The radii of atoms and ions can be defined and measured in a
variety of ways for different purposes. An individual
atom in the gas phase can be assigned a radius based on the
occupied orbitals and their wave functions, as has been presented
by Clementi (E. Clementi, D. L. Raimondi, and W. P. Reinhardt J.
Chem. Phys. 47, 1300-1307 (1967) "Atomic Screening Constants from
SCF Functions. II. Atoms with 37 to 86 Electrons").
Experimentally derived radii are defined so that the sum of radii
give the distance between atoms in compounds, typically as
solids. The radius thus depends on the strength of the
interaction between the two atoms as well as the elements or ions
involved. If the interaction involves only van der Waals
(induced dipole) interactions, then van der Waals radii are
obtained ( A. Bondi, J. Phys. Chem., 1964, 68, 441." van der Waals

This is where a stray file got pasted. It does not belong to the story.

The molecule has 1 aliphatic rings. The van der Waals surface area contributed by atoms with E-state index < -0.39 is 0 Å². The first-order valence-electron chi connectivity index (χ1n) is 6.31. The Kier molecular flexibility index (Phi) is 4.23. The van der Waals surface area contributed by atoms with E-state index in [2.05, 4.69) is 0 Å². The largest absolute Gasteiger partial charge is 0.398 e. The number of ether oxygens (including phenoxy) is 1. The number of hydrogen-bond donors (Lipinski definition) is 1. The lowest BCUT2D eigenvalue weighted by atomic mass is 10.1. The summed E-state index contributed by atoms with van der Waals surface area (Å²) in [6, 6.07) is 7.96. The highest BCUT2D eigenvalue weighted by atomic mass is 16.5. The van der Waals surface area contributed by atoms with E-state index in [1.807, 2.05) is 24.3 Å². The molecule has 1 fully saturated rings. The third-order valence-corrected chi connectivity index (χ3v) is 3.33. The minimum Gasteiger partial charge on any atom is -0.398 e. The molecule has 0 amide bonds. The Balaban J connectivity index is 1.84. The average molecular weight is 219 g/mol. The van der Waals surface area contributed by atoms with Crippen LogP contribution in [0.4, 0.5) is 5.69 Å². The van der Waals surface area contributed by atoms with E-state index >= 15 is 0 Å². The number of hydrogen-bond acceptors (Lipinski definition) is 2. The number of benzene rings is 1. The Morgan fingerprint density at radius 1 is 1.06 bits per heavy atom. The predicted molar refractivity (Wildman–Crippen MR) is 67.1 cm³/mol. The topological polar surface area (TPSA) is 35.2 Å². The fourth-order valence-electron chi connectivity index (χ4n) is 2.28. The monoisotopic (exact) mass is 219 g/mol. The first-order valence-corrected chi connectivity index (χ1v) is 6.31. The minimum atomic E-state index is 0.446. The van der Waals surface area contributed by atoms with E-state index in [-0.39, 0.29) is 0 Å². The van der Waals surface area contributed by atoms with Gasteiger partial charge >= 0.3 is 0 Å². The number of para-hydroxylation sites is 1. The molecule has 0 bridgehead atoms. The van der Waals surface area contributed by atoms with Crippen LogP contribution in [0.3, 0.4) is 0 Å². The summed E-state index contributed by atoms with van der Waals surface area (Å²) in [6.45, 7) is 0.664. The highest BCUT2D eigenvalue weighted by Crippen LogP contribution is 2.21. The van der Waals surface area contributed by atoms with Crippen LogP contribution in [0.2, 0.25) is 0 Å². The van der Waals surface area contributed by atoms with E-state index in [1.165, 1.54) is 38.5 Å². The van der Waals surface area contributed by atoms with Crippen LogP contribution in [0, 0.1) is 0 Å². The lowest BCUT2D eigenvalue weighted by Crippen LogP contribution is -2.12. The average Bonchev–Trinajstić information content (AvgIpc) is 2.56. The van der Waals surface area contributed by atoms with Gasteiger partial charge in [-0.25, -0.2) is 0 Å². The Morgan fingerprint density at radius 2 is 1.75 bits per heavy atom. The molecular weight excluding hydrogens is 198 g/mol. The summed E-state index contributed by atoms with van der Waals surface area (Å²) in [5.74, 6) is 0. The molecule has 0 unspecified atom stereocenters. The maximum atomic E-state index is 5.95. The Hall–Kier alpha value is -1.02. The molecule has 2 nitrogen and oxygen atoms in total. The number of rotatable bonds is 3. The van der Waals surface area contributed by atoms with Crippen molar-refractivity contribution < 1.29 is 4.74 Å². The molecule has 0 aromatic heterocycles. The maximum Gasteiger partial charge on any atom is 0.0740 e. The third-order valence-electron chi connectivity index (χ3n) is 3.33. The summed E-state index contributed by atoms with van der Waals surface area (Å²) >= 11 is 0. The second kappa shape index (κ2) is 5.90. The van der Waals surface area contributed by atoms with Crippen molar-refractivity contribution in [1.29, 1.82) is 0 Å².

Volumes and Radii"). These are typically the largest of the
experimental radii. For covalent interactions, the radius
decreases with the bond order between the atoms. Radii for
covalently bonded neutral atoms have been critically compiled from
thousands of experimental structures. (B. Cordero, V.
Gómez, A. E. Platero-Prats, M. Revés, J.
Echeverría, E. Cremades, F. Barragán and S. Alvarez
Dalton Trans., 2008, 2832-2838 "Covalent radii revisited").
Where there is a choice, the radius in this table is for a singly
bonded atom, e. g. sp3 hydbridized carbon. For ionic
interactions, the radius will depend on the charge, increasing
with the number of electrons, thus larger for anions and smaller
for cations. It also varies with the coordination number of
the ion and the spin state for transition metal ions. For
this table, a coordination numbere of 6 is used, and high spin
ions are chosen, using the "effective ionic radius" of Shannon (R.
D. Shannon, Acta Cryst., 1976, A32, 751-67. "Revised effective
ioinic radii and systematic studies of interatomic distances in
halides and chalcogenides").